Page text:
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Former National Party Leader and Baptist minister say Governor-General, Peter Hollingworth should consider his position.



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AM

 

Friday 2 May 2003

Former National Party Leader and Baptist minister say Governor-General, Peter Hollingworth should consider his position

 

LINDA MOTTRAM: The weight of the issues now swirling is driving a growing number of calls for the Governor-General to resign. Among those issuing those calls is veteran Federal Parliamentarian and former National Party Leader, Ian Sinclair, who says that he's concerned to uphold the tenability of the Vice-Regal Office. 

 

Nick Grimm reports. 

 

NICK GRIMM: Before jetting off to the United States, John Howard made it clear he has no intention of being remembered as the Prime Minister who sacked a Governor-General. 

 

For his part, Peter Hollingworth, has not yet addressed the question of his future in the wake of yesterday's report. In a statement he expressed regret, offered his apologies and admitted a serious error of judgement. 

 

But today he's being urged to consider the ongoing damage the controversy is doing to the Vice-Regal Office. 

 

TIM COSTELLO: This is therefore the worst imaginable situation for the Vice-Regal Office. 

 

NICK GRIMM: Former President of the Baptist Union of Australia, the Reverend Tim Costello, believes Peter Hollingworth should resign. 

 

TIM COSTELLO: Peter Hollingworth probably should offer his resignation since he admits it's an error of judgement and leave it then for the Prime Minister and the nation to decide.  

 

NICK GRIMM: And even staunch defenders of the Office of the Governor-General are now saying that Peter Hollingworth should consider his position. 

 

Former Federal National Party Leader and Chairman of the Constitutional Convention, Ian Sinclair. 

 

IAN SINCLAIR: Above all it's absolutely essential for the sake of our whole system that the Office and the individual are seen to be above any blemish.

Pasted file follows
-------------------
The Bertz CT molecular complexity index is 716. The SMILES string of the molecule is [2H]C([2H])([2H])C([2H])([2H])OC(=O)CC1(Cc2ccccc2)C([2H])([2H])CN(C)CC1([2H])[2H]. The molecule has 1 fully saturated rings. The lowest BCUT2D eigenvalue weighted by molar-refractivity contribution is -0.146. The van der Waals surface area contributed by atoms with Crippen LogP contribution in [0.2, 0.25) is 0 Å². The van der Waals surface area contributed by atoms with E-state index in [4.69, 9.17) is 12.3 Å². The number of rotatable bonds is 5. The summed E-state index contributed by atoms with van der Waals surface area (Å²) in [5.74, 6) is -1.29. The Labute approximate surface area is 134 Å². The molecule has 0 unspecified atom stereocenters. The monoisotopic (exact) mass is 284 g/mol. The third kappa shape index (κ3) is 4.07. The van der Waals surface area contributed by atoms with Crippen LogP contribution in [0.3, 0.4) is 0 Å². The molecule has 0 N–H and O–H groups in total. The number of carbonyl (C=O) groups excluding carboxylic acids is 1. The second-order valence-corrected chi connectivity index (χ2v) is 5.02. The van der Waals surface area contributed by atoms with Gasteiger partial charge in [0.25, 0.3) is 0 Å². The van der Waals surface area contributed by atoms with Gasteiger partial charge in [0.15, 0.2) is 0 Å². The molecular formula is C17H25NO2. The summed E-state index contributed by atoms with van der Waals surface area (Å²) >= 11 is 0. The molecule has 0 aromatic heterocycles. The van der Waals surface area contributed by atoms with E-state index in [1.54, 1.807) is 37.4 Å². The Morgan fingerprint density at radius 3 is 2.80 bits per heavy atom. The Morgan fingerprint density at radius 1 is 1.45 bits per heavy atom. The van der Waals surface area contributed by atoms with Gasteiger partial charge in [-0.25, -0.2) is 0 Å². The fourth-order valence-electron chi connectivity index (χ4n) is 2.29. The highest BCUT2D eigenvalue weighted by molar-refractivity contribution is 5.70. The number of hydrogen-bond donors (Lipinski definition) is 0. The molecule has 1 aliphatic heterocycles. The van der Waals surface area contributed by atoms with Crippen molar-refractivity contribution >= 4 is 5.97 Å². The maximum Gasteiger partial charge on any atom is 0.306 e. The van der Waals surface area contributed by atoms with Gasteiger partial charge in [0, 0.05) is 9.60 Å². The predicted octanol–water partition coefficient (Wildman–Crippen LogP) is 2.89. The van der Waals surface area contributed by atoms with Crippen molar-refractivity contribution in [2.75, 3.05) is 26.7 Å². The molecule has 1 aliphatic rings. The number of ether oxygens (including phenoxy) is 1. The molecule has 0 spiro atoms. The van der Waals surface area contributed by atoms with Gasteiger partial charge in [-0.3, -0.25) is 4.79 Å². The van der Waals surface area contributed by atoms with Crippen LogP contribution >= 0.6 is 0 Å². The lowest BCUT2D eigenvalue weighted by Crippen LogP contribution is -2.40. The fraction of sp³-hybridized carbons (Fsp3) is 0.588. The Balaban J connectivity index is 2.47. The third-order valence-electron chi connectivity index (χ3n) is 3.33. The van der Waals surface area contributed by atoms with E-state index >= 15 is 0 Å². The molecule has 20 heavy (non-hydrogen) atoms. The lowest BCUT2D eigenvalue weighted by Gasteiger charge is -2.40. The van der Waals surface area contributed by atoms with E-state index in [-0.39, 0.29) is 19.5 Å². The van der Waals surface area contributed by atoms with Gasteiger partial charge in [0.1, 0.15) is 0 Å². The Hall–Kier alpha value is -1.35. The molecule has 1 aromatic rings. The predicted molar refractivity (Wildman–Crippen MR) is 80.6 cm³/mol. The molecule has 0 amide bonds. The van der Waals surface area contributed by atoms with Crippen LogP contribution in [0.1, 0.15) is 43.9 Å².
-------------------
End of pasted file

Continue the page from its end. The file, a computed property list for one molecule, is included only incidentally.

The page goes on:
NICK GRIMM: Okay, so in your view should the Governor-General, Peter Hollingworth, step down from the position to keep the Office of Governor-General above controversy?  

 

IAN SINCLAIR: I think that for the Governor-General the issues that have now arisen are matters to which he must give serious attention and I think that it's tremendously important at this stage when Australians, having voted for the retention of a monarchy, that the Office of Governor-General is above all seen as above taint.  

 

NICK GRIMM: The Prime Minister has said that he won't sack the Governor-General, is that an appropriate position for him to take at this point?  

 

IAN SINCLAIR: I think so. I think it's very difficult for the Governor-General to be sacked on an issue that relates to matters that occurred so long before he assumed the Office. But it's because they did occur in another life that it's the Governor-General who really needs to reflect very seriously upon the, the findings that have now been made in Queensland.  

 

NICK GRIMM: So what will it do for the Office of Governor-General if Peter Hollingworth doesn't resign over this issue? 

 

IAN SINCLAIR: Well, I think that any taint that applies to the Office unfortunately tends to stretch to people questioning the Office itself and all of us respect it so much, the achievements by a number of the incumbents of the Office. One would want to ensure that that status that has been built into the Office is in no way lessened.  

 

LINDA MOTTRAM: Former Federal National Party Leader and Chairman of the Constitutional Convention, Ian Sinclair. Nick Grimm with that report.